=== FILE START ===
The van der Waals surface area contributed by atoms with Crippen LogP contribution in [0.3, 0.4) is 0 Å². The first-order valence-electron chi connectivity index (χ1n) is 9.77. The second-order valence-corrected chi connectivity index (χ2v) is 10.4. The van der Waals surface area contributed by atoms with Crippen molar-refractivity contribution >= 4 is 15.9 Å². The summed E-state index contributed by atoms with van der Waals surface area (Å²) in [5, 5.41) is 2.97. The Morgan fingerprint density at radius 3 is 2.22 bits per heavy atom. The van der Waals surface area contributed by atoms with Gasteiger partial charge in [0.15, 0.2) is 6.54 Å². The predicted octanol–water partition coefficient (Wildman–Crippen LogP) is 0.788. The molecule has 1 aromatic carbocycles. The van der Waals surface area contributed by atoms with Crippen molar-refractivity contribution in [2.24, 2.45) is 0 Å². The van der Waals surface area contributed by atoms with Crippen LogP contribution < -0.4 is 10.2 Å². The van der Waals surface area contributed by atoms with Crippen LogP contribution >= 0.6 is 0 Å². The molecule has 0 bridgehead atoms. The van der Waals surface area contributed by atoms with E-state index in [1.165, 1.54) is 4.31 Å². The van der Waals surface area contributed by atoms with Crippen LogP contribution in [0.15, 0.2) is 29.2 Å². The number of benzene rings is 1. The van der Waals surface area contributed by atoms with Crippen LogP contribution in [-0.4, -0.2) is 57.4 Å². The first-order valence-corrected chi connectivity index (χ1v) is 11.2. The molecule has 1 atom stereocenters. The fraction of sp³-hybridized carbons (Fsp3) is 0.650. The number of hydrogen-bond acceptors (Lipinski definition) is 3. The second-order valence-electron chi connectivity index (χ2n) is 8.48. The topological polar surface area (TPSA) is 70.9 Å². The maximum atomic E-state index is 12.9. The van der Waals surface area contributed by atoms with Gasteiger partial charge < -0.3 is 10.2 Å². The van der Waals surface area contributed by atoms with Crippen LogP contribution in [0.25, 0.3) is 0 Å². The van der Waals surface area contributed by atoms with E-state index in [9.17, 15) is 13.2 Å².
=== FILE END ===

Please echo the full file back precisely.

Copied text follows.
The van der Waals surface area contributed by atoms with Crippen LogP contribution in [0.3, 0.4) is 0 Å². The first-order valence-electron chi connectivity index (χ1n) is 9.77. The second-order valence-corrected chi connectivity index (χ2v) is 10.4. The van der Waals surface area contributed by atoms with Crippen molar-refractivity contribution >= 4 is 15.9 Å². The summed E-state index contributed by atoms with van der Waals surface area (Å²) in [5, 5.41) is 2.97. The Morgan fingerprint density at radius 3 is 2.22 bits per heavy atom. The van der Waals surface area contributed by atoms with Gasteiger partial charge in [0.15, 0.2) is 6.54 Å². The predicted octanol–water partition coefficient (Wildman–Crippen LogP) is 0.788. The molecule has 1 aromatic carbocycles. The van der Waals surface area contributed by atoms with Crippen molar-refractivity contribution in [2.24, 2.45) is 0 Å². The van der Waals surface area contributed by atoms with Crippen LogP contribution < -0.4 is 10.2 Å². The van der Waals surface area contributed by atoms with Crippen LogP contribution >= 0.6 is 0 Å². The molecule has 0 bridgehead atoms. The van der Waals surface area contributed by atoms with E-state index in [1.165, 1.54) is 4.31 Å². The van der Waals surface area contributed by atoms with Crippen LogP contribution in [0.15, 0.2) is 29.2 Å². The number of benzene rings is 1. The van der Waals surface area contributed by atoms with Crippen LogP contribution in [-0.4, -0.2) is 57.4 Å². The first-order valence-corrected chi connectivity index (χ1v) is 11.2. The molecule has 1 atom stereocenters. The fraction of sp³-hybridized carbons (Fsp3) is 0.650. The number of hydrogen-bond acceptors (Lipinski definition) is 3. The second-order valence-electron chi connectivity index (χ2n) is 8.48. The topological polar surface area (TPSA) is 70.9 Å². The maximum atomic E-state index is 12.9. The van der Waals surface area contributed by atoms with Gasteiger partial charge < -0.3 is 10.2 Å². The van der Waals surface area contributed by atoms with Crippen LogP contribution in [0.25, 0.3) is 0 Å². The van der Waals surface area contributed by atoms with E-state index in [9.17, 15) is 13.2 Å².